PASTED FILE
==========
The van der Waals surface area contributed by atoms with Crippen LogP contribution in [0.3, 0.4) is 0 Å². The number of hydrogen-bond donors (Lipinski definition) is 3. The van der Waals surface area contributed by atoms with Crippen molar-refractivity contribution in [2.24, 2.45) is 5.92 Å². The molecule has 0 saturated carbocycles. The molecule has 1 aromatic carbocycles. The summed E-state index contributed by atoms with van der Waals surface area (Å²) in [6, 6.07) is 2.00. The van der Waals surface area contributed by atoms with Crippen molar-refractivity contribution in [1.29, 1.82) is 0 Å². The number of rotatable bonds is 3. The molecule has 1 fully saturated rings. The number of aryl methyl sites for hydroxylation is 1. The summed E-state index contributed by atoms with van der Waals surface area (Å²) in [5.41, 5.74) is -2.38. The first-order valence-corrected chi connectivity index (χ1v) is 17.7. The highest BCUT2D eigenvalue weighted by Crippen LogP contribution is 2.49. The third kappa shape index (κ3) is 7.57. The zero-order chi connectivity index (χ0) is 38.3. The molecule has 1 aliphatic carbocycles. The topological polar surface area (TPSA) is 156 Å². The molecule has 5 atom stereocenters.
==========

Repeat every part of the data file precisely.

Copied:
The van der Waals surface area contributed by atoms with Crippen LogP contribution in [0.3, 0.4) is 0 Å². The number of hydrogen-bond donors (Lipinski definition) is 3. The van der Waals surface area contributed by atoms with Crippen molar-refractivity contribution in [2.24, 2.45) is 5.92 Å². The molecule has 0 saturated carbocycles. The molecule has 1 aromatic carbocycles. The summed E-state index contributed by atoms with van der Waals surface area (Å²) in [6, 6.07) is 2.00. The van der Waals surface area contributed by atoms with Crippen molar-refractivity contribution in [1.29, 1.82) is 0 Å². The number of rotatable bonds is 3. The molecule has 1 fully saturated rings. The number of aryl methyl sites for hydroxylation is 1. The summed E-state index contributed by atoms with van der Waals surface area (Å²) in [5.41, 5.74) is -2.38. The first-order valence-corrected chi connectivity index (χ1v) is 17.7. The highest BCUT2D eigenvalue weighted by Crippen LogP contribution is 2.49. The third kappa shape index (κ3) is 7.57. The zero-order chi connectivity index (χ0) is 38.3. The molecule has 1 aliphatic carbocycles. The topological polar surface area (TPSA) is 156 Å². The molecule has 5 atom stereocenters.